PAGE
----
It used to be that for all the victories they won at the bargaining table, Major League Baseball’s biggest stars could never win in the court of public opinion.
For the past few years, it has been a lose-lose for the game’s greats, seeing their golden goose of free agency wither before their eyes while still wearing the label of, and stop me if you’ve heard this, “millionaires playing a kid’s game.”
Now, backed into a corner by a cadre of owners and lawyers and MLB officials who figure they might as well try to pawn off pandemic-related losses on their labor force, the players found the right message.
And they found the right messenger.
The message: Open your books and prove to us – and the baseball-viewing public – just how much money you’re losing.
The messenger: Max Scherzer, the man who started the last baseball game that mattered – Game 7 of the World Series – just days after he could barely extract himself from bed due to a raging neck injury.
MLB’s latest offer to the union to resume play in the midst of COVID-19 – a sliding scale of pay cuts that would hit the biggest earners the most – was about as subtle as one of Scherzer’s stomps around the mound. On paper, it was designed to make major leaguers look just like you and me and the MLB front-office employees asked to sacrifice amid a pandemic – protect the most vulnerable among us, and ask the longest-tenured and best-paid workers to give up more.
Within the context of a half-century of negotiations between MLB and the Players’ Association, the overtones were undeniable: Make the highest-paid superstars with cartoonish salaries look greedy for turning it down.
MAD MAX: No justification to accept second pay cut
MLB'S PROPOSAL: Plan includes sliding pay scale for players
For those of us old enough to remember the 1994-95 strike/lockout, it was enough to turn a stomach. There was no World Series that year, images of October glory instead replaced by the grim expressions of Don Fehr and Richard Ravitch and Bud Selig, Tom Glavine and David Cone in polo shirts instead of uniforms trying to explain why baseball had gone away.
Max Scherzer looks onto the field during the 2019 NLCS. (Photo: Tommy Gilligan, USA TODAY Sports)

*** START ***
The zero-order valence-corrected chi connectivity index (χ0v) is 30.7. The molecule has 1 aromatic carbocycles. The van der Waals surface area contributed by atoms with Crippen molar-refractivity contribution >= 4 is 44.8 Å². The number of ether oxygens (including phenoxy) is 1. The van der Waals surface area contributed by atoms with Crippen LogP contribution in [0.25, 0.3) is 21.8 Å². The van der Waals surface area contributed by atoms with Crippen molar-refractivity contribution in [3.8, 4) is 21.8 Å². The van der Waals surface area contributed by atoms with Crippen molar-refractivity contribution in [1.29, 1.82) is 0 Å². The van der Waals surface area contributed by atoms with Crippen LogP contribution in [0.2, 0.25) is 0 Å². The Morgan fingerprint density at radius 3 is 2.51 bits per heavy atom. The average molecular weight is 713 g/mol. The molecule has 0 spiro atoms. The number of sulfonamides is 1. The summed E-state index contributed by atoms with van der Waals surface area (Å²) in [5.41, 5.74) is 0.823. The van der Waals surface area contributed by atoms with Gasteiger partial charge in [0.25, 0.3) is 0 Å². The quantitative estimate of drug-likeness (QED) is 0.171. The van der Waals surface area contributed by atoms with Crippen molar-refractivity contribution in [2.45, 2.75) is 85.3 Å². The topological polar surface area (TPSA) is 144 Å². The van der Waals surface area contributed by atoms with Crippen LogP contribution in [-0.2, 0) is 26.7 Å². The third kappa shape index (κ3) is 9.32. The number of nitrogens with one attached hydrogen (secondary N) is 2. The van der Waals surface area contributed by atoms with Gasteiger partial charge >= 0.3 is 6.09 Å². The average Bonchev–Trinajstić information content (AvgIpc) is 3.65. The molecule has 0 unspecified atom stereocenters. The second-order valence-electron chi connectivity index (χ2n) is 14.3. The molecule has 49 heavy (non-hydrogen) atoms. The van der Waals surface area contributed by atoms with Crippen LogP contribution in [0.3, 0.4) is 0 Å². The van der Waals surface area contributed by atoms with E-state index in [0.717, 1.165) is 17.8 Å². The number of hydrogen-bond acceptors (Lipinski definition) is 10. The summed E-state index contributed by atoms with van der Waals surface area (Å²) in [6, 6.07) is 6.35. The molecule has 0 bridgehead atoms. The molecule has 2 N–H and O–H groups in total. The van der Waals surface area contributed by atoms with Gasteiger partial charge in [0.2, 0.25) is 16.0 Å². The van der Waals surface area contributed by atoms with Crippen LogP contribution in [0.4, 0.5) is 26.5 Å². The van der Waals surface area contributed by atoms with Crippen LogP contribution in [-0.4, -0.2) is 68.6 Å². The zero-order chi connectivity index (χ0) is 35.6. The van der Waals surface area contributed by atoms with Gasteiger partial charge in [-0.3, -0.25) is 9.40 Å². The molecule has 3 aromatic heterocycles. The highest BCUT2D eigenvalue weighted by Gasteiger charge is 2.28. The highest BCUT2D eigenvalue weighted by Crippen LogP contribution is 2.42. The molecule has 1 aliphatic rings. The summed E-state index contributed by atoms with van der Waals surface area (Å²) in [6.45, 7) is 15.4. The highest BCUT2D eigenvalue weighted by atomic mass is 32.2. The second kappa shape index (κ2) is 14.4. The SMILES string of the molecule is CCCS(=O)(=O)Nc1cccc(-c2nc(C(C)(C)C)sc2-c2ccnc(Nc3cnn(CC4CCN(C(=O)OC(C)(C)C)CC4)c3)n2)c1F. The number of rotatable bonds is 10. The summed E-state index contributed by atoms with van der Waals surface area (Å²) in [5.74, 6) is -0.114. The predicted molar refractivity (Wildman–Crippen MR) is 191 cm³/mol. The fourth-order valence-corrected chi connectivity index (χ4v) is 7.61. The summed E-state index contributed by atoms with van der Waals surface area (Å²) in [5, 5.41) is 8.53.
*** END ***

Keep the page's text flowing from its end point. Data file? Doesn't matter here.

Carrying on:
This time, the circumstances are different: The players did not walk out. Baseball was taken away from them, and all of us, and returning to the field requires not just an already agreed-upon 50% pay cut to reflect a shortened season, but significant health risks, too.
So after MLB’s latest proposal landed – “Red rover, red rover, send another poison pill over” – the union retrenched and handed the ball to its ace, a three-time Cy Young Award winner and member of its eight-player executive committee.
Perhaps no player is more respected for his competitive integrity. Fewer are better-versed in the economics of the game. And no one knows better than Scherzer his own true value, turning down a $144 million contract offer from the Tigers just before his 2014 free-agent season, and then signing a $210 million deal with the Washington Nationals.
To his devastating fastball, slider and changeup repertoire, add the late-night salvo.
“After discussing the latest developments with the rest of the players there’s no need to engage with MLB in any further compensation reductions,” Scherzer tweeted. “We have previously negotiated a pay cut in the version of prorated salaries, and there’s no justification to accept a 2nd pay cut based upon the current information the union has received.
“I’m glad to hear other players voicing the same viewpoint. MLB’s economic strategy would completely change if all documentation were to become public information.”
Within the confines of the medium, Scherzer hit every high note with a message that might even resonate with the "I'd play for free" crowd:
The union will not be broken, and in fact is unified from top earner down to minimum-wage rookie.
We are already accepting a pay cut.
The owners will lose money, too, but can easily absorb it, and we know they are unwilling to prove it.
Scherzer’s tweet to some seemed to portend a nuclear winter for baseball. Not so much: He stated clearly where the players stood and why it mattered. Got that out of the way quickly, eh?
So what now? Well, it may be incumbent on the MLBPA to give the owners something, anything, that feels like a concession. Both sides know they can’t survive mutually assured destruction. So maybe they offer to defer some salary (not that the owners want to accrue debt, either) to ensure their lifetime earnings are protected while offering management’s cash flow a life raft.
The sausage will get made. That process gets much easier once each side has its house in order.
Surely, there is rancor within the ranks. But with one pitch, Scherzer showed that the center will hold, and that the owners certainly know where to find the players.
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